In Psalm 22:30-31, David looks to the future and declares that the events of Psalm 22 will be recognized by “a people who will be born” to be the work of the Lord. This “posterity shall serve Him.”
Some have thought that Jesus’ plaintive cry, “My God, My God, why have You forsaken me,” indicates that at the moment of His greatest need, God abandoned Jesus. This is not the case. Jesus’ words indicate instead the genuine depth of the emotional trauma He experienced; His suffering was not just physical; it affected every aspect of His being, materially and immaterially. In the same way that any human being in the midst of the horrors of painful circumstances might cry out, “God, where are you?” (see Psalm 10:1), so Jesus on the Cross cried out of His experience of aloneness and the feeling of being forsaken.
When Jesus uttered the words of Psalm 1:1a, He acknowledged the messianic import of the psalm. Although we have no record that He prayed all of the words in Psalm 22:1-22, we should understand His use of the first words as representative of His entire experience. This is how the psalm was understood by the writers of the gospels.
Jesus’ feeling of being forsaken is further developed in the words, “Why are You so far from helping Me, and from the words of my groaning?” (verse 1b). Although Jesus prayed, and His prayer was heard (see Hebrews 5:7), the answer was not to deliver Him from the experience of death. His prayer was answered by means of the resurrection. (See Psalm 22:21b-22.)
Because the light of day was interrupted by the darkness of night for three hours, from noon until 3:00 P.M., Jesus cried out to God “in the daytime” and “in the night season” (verse 2). There was no answer from God at that time; God’s answer would come with resurrection. (See Romans 1:4.)
On the cross, Jesus acknowledged the holiness of God, which is demonstrated by His enthronement “in the praises of Israel” (verse 3). The phrase “praises of Israel” is a figure of speech used as a “confessional reference to God’s rule,” as seen between the cherubim on the Ark of the Covenant. (See Psalms 80:1; 99:1.) This makes very significant the tearing of the curtain separating the Holy Place from the Most Holy Place in the Jerusalem temple at the time of Christ’s death. (See Matthew 27:51.) The tearing of this veil represented the access into God’s presence that is now available to all people of faith on the basis of Christ’s death. (See Hebrews 10:19-22.)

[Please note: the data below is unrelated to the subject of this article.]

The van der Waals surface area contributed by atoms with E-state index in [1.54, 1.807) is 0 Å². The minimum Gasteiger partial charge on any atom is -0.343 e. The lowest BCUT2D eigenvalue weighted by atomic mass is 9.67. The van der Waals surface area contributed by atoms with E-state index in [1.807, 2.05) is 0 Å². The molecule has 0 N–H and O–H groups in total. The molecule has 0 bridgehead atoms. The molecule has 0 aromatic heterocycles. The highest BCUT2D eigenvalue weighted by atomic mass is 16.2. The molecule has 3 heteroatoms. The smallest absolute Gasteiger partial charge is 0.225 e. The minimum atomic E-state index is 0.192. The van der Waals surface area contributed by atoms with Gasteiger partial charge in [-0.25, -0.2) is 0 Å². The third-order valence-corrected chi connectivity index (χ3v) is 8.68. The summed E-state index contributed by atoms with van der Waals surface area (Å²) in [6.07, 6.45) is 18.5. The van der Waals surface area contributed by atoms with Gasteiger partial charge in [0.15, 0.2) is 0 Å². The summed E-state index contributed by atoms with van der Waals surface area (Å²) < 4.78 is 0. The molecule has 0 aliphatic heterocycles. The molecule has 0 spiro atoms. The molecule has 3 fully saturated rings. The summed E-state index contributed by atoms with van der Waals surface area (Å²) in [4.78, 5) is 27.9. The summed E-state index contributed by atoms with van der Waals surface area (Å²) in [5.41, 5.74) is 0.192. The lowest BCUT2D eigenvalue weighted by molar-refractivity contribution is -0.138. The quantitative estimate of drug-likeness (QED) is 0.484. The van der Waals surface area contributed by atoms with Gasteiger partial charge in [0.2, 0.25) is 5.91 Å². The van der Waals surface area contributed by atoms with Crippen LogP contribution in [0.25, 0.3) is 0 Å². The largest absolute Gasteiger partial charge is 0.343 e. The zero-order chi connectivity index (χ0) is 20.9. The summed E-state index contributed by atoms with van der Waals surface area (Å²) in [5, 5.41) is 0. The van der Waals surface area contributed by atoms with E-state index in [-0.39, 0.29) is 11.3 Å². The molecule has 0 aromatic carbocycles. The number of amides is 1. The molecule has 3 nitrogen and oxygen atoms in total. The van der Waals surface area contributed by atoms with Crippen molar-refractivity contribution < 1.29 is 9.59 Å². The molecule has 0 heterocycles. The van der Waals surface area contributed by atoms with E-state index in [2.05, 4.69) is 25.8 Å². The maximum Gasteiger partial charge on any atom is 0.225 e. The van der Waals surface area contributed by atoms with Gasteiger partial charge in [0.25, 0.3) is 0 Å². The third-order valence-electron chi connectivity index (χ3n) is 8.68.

In Psalm 22:4-8, the Messiah contrasted His experience on the Cross with the experiences of the “fathers” who trusted in God and were delivered (verses 4-5). In contrast to those who were delivered, He said, “But I am a worm, and no man; a reproach of men, and despised by the people” (verse 6). The first part of this verse is, of course, a figure of speech intended to describe the extent of the reproach Jesus experienced on the Cross.
The extent of the way the unbelievers despised Jesus can be seen in their ridicule of Him (verse 7). They denied that God had any interest in the events of the Cross (verse 8).
The Messiah acknowledges the genuineness of His human existence and His dependence on God since His birth (verses 9-10).
The words of verse 11 are similar to those of verse 1b. Although His prayer was heard, the answer was not deliverance from death. The answer was resurrection from death. (See comments on verse 1b.)
In Bashan, a fertile region east of the Jordan River known for its sheep and plump cattle, “a breed of ferocious undomesticated cattle roamed free.” The imagery of danger is vividly presented in the words, “Many bulls have surrounded Me; strong bulls of Bashan have encircled Me. They gape at Me with their mouths, like a raging and roaring lion” (verses 12-13).
The Messiah describes His physical condition in verses 14-15. He is “poured out like water” and His heart is like “wax.” These are metaphors expressing formlessness and His inner feelings of anguish; He can no longer function as a human being. Like a dried-out and useless potsherd, He has exhausted his resilience and is unable to cope with the trauma. On the Cross, He cries out, “I thirst” (John 19:28). Not only did Jesus experience dehydration; His bones were out of joint; He was brought “to the dust of death.”
Although dogs were domesticated at this time, “they still lived as scavengers, often roaming in packs on the outskirts of town (Ps 59:6, 14) and scavenging in town itself (1 Kings 14:11). For these reasons the term dog is often one of derision and contempt in the Bible.”
The Messiah described those who were involved in His crucifixion as “dogs” (verse 16). They pierced His hands and feet.
On the Cross, the Messiah endured the shame of nakedness: All of His bones could be counted; the onlookers stared at Him (verse 17).